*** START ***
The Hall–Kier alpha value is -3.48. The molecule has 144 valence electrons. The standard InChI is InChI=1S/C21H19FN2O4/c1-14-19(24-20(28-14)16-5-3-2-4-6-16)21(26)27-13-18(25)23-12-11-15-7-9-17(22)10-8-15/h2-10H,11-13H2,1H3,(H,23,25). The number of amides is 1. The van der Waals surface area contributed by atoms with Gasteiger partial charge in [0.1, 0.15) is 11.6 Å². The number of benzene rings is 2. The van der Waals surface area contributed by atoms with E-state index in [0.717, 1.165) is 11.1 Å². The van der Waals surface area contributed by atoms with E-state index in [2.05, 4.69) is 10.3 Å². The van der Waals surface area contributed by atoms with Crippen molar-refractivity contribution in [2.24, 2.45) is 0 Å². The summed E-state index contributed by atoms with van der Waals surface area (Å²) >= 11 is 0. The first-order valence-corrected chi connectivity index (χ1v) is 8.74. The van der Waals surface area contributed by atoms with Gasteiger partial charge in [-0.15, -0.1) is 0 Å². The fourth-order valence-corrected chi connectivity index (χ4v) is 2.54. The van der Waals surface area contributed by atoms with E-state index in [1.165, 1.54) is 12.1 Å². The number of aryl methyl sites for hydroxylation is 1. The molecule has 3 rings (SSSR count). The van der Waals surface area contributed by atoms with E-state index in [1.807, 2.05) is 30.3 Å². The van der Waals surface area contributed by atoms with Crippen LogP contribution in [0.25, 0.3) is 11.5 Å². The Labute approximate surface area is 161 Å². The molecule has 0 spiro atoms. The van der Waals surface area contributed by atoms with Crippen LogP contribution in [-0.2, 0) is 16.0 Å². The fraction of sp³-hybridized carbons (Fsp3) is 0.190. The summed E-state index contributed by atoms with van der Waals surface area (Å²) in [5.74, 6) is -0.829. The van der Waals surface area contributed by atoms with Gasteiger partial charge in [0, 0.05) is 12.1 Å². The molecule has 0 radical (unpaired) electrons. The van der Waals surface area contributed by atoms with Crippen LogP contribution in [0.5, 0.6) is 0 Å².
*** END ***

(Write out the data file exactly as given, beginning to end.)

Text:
The Hall–Kier alpha value is -3.48. The molecule has 144 valence electrons. The standard InChI is InChI=1S/C21H19FN2O4/c1-14-19(24-20(28-14)16-5-3-2-4-6-16)21(26)27-13-18(25)23-12-11-15-7-9-17(22)10-8-15/h2-10H,11-13H2,1H3,(H,23,25). The number of amides is 1. The van der Waals surface area contributed by atoms with Gasteiger partial charge in [0.1, 0.15) is 11.6 Å². The number of benzene rings is 2. The van der Waals surface area contributed by atoms with E-state index in [0.717, 1.165) is 11.1 Å². The van der Waals surface area contributed by atoms with E-state index in [2.05, 4.69) is 10.3 Å². The van der Waals surface area contributed by atoms with Crippen molar-refractivity contribution in [2.24, 2.45) is 0 Å². The summed E-state index contributed by atoms with van der Waals surface area (Å²) >= 11 is 0. The first-order valence-corrected chi connectivity index (χ1v) is 8.74. The van der Waals surface area contributed by atoms with Gasteiger partial charge in [-0.15, -0.1) is 0 Å². The fourth-order valence-corrected chi connectivity index (χ4v) is 2.54. The van der Waals surface area contributed by atoms with E-state index in [1.165, 1.54) is 12.1 Å². The number of aryl methyl sites for hydroxylation is 1. The molecule has 3 rings (SSSR count). The van der Waals surface area contributed by atoms with E-state index in [1.807, 2.05) is 30.3 Å². The van der Waals surface area contributed by atoms with Crippen LogP contribution in [0.25, 0.3) is 11.5 Å². The Labute approximate surface area is 161 Å². The molecule has 0 spiro atoms. The van der Waals surface area contributed by atoms with Crippen LogP contribution in [-0.2, 0) is 16.0 Å². The fraction of sp³-hybridized carbons (Fsp3) is 0.190. The summed E-state index contributed by atoms with van der Waals surface area (Å²) in [5.74, 6) is -0.829. The van der Waals surface area contributed by atoms with Gasteiger partial charge in [0, 0.05) is 12.1 Å². The molecule has 0 radical (unpaired) electrons. The van der Waals surface area contributed by atoms with Crippen LogP contribution in [0.5, 0.6) is 0 Å².